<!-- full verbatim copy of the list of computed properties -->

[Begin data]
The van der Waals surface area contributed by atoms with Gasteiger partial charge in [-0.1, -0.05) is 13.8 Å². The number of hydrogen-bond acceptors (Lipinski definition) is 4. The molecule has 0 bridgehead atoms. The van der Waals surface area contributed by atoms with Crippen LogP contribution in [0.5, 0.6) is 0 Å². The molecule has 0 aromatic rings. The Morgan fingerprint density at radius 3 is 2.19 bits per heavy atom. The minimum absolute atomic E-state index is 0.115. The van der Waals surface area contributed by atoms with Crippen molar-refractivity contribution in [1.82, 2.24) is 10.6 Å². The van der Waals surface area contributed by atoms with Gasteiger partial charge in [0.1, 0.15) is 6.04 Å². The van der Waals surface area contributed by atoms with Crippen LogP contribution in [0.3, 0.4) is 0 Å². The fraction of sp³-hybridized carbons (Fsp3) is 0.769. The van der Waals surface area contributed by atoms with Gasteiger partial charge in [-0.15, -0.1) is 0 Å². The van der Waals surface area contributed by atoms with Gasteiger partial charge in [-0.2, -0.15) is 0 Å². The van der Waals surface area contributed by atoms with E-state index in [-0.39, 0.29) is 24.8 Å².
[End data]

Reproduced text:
The van der Waals surface area contributed by atoms with Gasteiger partial charge in [-0.1, -0.05) is 13.8 Å². The number of hydrogen-bond acceptors (Lipinski definition) is 4. The molecule has 0 bridgehead atoms. The van der Waals surface area contributed by atoms with Crippen LogP contribution in [0.5, 0.6) is 0 Å². The molecule has 0 aromatic rings. The Morgan fingerprint density at radius 3 is 2.19 bits per heavy atom. The minimum absolute atomic E-state index is 0.115. The van der Waals surface area contributed by atoms with Crippen molar-refractivity contribution in [1.82, 2.24) is 10.6 Å². The van der Waals surface area contributed by atoms with Gasteiger partial charge in [0.1, 0.15) is 6.04 Å². The van der Waals surface area contributed by atoms with Crippen LogP contribution in [0.3, 0.4) is 0 Å². The fraction of sp³-hybridized carbons (Fsp3) is 0.769. The van der Waals surface area contributed by atoms with Gasteiger partial charge in [-0.15, -0.1) is 0 Å². The van der Waals surface area contributed by atoms with Gasteiger partial charge in [-0.2, -0.15) is 0 Å². The van der Waals surface area contributed by atoms with E-state index in [-0.39, 0.29) is 24.8 Å².